LAS VEGAS -- After going public nearly 18 months ago, Israel-based Mobileye (MBLY has become the face of the autonomous driving moment. It has put its wares into several major carmakers, including Tesla (TSLA - Get Report) , BMW, Audi, Ford (F - Get Report) and most recently, General Motors (GM - Get Report) and Volkswagen (VLKAY .

The company, led by Ziv Aram, helps make camera equipment and systems that assist in preventing accidents. Its products provide warnings for potential collisions -- think of it as the car's eyes, seeing and reacting to things a human might not be able to react to.

Though it's most well-known for its partnership with Tesla, which has advanced the state of autonomous driving in recent months, Mobileye is working on expanding partnerships so that everyone, not just the wealthy, can afford the benefits of autonomous vehicles.

Here is a short interview with Senior Vice President of Production Programs Itay Gat, conducted at the Consumer Electronics Show in Las Vegas. Gat discusses the state of autonomous driving and Mobileye's latest partnerships.

TheStreet: Could you expand on the announcement of the partnership between Mobileye and Volkswagen and GM and what it means for Mobileye?

Itay Gat: What we see here is the idea that they are glad to use our capabilities and collaborate in a very critical element on the path we see toward autonomous driving.

Autonomous driving as we see it is the ability to sense the world around you, but we also see an element of the world that is redundant. The second part is not just of what you sense of the world, but where you are able to drive and combine that information to create full autonomous driving in the near future.

The big advantages for the car industry and Mobileye is that these companies have huge fleets of vehicles around the world and they can create very detailed mapping of the world and leverage that to create a system based on that data with various ways to monetize that data.

TheStreet: Is there a fear that some of these OEMs (original equipment manufacturers), some of the ones that use more of a Silicon Valley-line type of thinking, could create this technology in-house and cut Mobileye out?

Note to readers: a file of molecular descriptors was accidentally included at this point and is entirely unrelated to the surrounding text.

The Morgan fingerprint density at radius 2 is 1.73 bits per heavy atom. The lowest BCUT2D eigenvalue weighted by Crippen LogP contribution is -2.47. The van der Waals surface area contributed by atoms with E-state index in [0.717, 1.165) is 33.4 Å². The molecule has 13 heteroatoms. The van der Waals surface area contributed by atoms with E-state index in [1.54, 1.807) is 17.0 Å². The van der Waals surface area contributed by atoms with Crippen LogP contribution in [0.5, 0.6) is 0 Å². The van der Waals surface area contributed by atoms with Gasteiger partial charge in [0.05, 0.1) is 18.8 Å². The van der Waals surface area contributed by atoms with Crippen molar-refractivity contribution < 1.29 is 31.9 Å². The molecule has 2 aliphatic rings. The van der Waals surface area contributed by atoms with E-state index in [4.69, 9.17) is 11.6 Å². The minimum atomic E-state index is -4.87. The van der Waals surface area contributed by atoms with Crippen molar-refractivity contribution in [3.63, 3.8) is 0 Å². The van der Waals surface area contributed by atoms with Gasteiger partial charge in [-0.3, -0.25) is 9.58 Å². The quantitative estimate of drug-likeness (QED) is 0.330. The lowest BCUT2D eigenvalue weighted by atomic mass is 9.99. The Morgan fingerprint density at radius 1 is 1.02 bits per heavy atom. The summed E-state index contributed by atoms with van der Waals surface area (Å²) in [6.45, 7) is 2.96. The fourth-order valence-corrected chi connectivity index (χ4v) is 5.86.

Gat: That's always an opportunity and for that, we need to create a situation where it's beneficial for both of us to work together. I'm glad to say that what we've shown far, both with GM and VW, that's been the case. They know we've invested many hundreds and maybe thousands of years to create these capabilities and they are enjoying the means to implement that.

As long as it's working for both sides, I don't see a reason for them to deviate from that and start to invest these huge efforts and create an in-house solution. The key is that it should be beneficial for both parties, and that's exactly what we're seeing here.

TheStreet: How does this help diversify Mobileye's revenue?

Gat: To be honest, it's not that we have a currently clear monetizing system and how the revenues will change, but we do have the fruits of doing that. The fact they have such capabilities to add this to every vehicle and add to the average sale price. The fact that the database is being created and can be used for other means besides autonomous driving.

The fact that the world is everywhere and very accurately and updating in a very quick manner, you can get updates that would be valuable as it is now and we see the advantage of having that as a solution for autonomous driving in the near future. We're not talking about tens of years from now, we're talking about the hardware being available for fully autonomous driving being available in 2017 or 2018.

It's up to the car industry to see when that happens, but there are ways for that to increase Mobileye's revenue, without giving away what we currently do not have.

TheStreet: The time frame of 2017 or 2018, is that still geared toward the luxury market, or does that come down to a $35,000 or $40,000 car?

Gat: Again, we have chosen to take the route of using vision system because we feel that eventually the system can be installed in every car. It's up to the car industry on the policy.

I'm glad to say that in order to make that happen, they need to start with relevant numbers, millions of vehicles that will have the camera as the major sensor since that will allow them to capture the information needed to create the map or the database. For that, GM would start equipping vehicles as soon as 2016 and VW would start in 2017.